When a business is securing insurance coverage, they usually work through a broker. The broker then finds them the best insurance coverages to fit their specific needs. There can be confusion on how insurance brokers are compensated. We are going to try to explain the various ways an insurance broker is compensated in the following article.
Essentially, the client is paying the insurance broker to guide them through the insurance buying process. The broker’s job is to ensure they get the best coverage that fits their budget. Studies show that many people end up choosing a less than optimal insurance plan when they solely rely on their own judgment.
Insurance brokers are essentially paid one of two ways:
- Fee only
- Commission only
We will explain the differences below.
Compensation by commissions
The most common way for insurance brokers to be compensated is by commission. A standard commission is a percentage of the premium set at the time of the purchase, renewal, placement or servicing of a particular insurance policy. Standard commissions generally range from 5-15% and are dependent on the type of insurance policy placed and the volume that an agent has with the insurance carrier. Commissions are built into the policy premiums and are only rarely quoted separately by the insurance carrier. Good insurance agents will communicate to the client what the commissions are for policy placements.
Compensation on a Fee Basis
Insurance brokers are sometimes compensated on a fee basis. The fee will be paid annually at time of placement or binding of insurance coverages. If a client chooses to pay on a fee basis, policies are written net of commission by the insurance carrier and the client pays a separate yearly fee for service. Most brokers are agnostic to the method of compensation and believe the key for the client is transparency. There are advantages and disadvantages to both methods of payment. It is always up to the client as to how they prefer the compensation to be structured.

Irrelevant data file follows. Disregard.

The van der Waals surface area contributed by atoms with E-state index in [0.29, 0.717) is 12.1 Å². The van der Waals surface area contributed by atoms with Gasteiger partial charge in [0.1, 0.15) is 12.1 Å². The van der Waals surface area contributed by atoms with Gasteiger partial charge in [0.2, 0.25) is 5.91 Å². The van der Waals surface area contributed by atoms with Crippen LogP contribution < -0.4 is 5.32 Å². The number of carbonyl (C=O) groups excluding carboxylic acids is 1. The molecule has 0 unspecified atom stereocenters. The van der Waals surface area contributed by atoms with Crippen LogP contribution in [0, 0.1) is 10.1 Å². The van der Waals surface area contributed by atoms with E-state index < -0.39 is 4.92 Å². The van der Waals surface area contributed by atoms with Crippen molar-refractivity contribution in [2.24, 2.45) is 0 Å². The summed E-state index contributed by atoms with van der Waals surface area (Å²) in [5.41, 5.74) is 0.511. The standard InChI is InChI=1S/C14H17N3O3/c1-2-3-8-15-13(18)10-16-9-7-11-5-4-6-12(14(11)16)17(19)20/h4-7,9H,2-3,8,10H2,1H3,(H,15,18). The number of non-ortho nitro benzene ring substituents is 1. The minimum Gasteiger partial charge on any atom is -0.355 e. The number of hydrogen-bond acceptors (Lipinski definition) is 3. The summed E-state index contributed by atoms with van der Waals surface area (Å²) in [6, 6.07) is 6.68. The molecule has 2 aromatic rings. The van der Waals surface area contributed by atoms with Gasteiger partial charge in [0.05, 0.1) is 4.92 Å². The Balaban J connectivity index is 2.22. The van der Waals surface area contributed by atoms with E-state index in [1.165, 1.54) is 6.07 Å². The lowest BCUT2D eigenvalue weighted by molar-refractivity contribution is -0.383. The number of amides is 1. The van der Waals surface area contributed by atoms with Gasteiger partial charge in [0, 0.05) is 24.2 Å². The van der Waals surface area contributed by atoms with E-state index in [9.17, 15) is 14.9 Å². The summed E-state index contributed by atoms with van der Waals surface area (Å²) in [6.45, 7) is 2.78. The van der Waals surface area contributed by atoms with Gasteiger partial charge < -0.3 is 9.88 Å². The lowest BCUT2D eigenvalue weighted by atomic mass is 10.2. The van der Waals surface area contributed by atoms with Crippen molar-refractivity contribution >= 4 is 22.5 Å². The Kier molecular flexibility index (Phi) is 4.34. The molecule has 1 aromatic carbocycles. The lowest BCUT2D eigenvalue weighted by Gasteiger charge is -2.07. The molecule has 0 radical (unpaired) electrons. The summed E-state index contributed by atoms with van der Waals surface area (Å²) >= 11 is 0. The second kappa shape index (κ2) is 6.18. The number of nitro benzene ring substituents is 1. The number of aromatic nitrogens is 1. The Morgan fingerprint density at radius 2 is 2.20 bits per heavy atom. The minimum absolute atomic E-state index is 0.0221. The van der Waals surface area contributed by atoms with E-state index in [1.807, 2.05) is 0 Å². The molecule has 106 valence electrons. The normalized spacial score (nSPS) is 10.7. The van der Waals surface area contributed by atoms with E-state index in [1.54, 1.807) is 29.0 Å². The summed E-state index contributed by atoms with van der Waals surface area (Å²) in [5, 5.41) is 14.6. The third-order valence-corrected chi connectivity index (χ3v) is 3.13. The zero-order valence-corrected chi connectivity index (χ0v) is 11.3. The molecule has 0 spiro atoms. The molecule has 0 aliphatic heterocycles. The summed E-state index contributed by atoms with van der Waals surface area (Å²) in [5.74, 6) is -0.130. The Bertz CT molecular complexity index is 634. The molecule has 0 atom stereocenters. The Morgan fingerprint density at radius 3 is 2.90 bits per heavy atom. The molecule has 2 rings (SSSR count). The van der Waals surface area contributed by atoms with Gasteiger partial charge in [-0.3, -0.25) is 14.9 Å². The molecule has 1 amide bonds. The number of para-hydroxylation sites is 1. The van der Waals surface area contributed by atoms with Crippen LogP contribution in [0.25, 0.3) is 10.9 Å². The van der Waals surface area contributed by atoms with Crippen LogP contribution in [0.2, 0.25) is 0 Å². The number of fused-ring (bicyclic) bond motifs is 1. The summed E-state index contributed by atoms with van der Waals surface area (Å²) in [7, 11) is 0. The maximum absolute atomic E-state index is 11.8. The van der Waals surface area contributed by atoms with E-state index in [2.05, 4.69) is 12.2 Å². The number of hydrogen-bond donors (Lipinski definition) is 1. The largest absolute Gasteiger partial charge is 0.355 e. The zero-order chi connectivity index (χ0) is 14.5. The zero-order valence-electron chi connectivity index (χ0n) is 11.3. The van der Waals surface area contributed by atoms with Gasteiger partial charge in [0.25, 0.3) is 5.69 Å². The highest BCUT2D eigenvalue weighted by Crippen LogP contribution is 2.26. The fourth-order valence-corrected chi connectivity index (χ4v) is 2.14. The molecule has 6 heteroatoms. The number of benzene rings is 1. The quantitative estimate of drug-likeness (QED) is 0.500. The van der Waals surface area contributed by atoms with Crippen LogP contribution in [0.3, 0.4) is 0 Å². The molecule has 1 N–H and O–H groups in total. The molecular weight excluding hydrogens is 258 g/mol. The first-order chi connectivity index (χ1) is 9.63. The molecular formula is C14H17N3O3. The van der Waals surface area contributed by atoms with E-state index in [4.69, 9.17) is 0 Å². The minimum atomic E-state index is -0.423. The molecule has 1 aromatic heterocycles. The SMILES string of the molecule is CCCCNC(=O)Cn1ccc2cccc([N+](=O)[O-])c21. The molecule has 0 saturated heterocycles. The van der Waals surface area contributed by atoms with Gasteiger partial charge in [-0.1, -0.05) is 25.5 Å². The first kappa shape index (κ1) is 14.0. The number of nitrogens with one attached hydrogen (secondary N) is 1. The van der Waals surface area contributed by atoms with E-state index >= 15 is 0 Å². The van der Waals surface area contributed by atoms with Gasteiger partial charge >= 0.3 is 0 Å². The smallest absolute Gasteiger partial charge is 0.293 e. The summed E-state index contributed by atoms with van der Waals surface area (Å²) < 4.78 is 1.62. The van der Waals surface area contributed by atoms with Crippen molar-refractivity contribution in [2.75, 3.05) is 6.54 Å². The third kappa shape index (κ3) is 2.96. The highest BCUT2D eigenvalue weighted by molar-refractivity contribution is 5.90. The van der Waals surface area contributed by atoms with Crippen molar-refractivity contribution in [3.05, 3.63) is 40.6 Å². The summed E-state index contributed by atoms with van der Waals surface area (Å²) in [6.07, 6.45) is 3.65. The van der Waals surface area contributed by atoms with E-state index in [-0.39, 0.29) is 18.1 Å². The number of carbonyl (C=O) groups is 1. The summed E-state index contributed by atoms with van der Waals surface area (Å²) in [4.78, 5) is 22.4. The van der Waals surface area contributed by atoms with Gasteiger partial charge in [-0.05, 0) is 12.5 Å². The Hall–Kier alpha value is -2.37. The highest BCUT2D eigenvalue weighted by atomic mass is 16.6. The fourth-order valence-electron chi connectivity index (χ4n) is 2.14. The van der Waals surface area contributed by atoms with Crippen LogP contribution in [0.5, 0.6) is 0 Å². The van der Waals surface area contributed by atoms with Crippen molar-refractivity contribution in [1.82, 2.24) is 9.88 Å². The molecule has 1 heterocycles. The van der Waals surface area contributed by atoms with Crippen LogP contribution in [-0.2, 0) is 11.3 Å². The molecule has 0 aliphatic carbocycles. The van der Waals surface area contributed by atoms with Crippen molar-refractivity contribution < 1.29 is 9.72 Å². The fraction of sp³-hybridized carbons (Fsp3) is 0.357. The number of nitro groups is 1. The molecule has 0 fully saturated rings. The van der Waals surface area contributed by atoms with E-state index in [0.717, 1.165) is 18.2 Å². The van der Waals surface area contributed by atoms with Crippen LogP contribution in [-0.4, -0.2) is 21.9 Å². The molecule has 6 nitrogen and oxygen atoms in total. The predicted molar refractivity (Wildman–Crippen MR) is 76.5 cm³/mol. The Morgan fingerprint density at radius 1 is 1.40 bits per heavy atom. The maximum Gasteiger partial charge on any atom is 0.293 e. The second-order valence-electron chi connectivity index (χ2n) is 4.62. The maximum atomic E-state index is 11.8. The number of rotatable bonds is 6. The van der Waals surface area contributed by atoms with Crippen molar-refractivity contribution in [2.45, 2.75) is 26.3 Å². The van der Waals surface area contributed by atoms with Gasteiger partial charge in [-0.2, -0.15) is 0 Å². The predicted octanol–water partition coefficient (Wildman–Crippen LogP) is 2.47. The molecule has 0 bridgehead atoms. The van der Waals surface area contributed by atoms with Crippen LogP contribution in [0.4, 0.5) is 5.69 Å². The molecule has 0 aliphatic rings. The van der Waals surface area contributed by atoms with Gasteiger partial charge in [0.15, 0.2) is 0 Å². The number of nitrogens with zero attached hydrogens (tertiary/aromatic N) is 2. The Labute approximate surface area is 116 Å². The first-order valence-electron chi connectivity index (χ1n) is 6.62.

What are the services that fees and commissions cover?
The broker’s goal is to drive down the total cost of risk by giving clients the best value for the overall premium, while still earning fair compensation.
Fees and commissions for services include all Brokerage and Risk Management Services including, but not limited to, the following:
- Perform coverage analysis and advise on program structure
- Provide limits analysis and peer benchmarking
- Provide assistance in risk exposure identification
- Advise client on existing policy language or proposed coverage modifications
- Develop underwriting information and prepare underwriting specifications
- Market insurance coverage and negotiate with insurance underwriters
- Prepare and present written proposals of coverage options, including pricing, coverage, and service specifics
- Design and negotiate specific policy language
- Review insurance policies for accuracy
- Issue certificates of insurance as required
- Monitor insurance programs and providers with respect to cost, coverage, and services
- Process endorsement requests
- Respond promptly to questions and provide research or advice, as needed
- Monitor insurance carrier loss control services, claims services & insurer financial strength
- Perform periodic claim reviews and provide claim support
- Pay for services of a workers’ compensation claim coordinator for up to 15 hours per week
However, if there is a material change in the scope of work required during the year, additional compensation may be considered and negotiated. This fee is fully earned at the time policies are bound by the insurance broker. That is to say, all efforts will be made to negotiate insurance placements on a net of commission basis, however, when that is not possible or advisable to do so, the annual fee will be adjusted to compensate for any commissions received. All commissions received should be fully disclosed.
In short, we hope this article takes some of the mystery out of the question, “How are insurance brokers compensated?”. Most importantly, an insurance broker should always clearly communicate how they are being compensated to the client. Transparency is of the utmost importance. If you would like more information about Diversified Insurance Group, go here.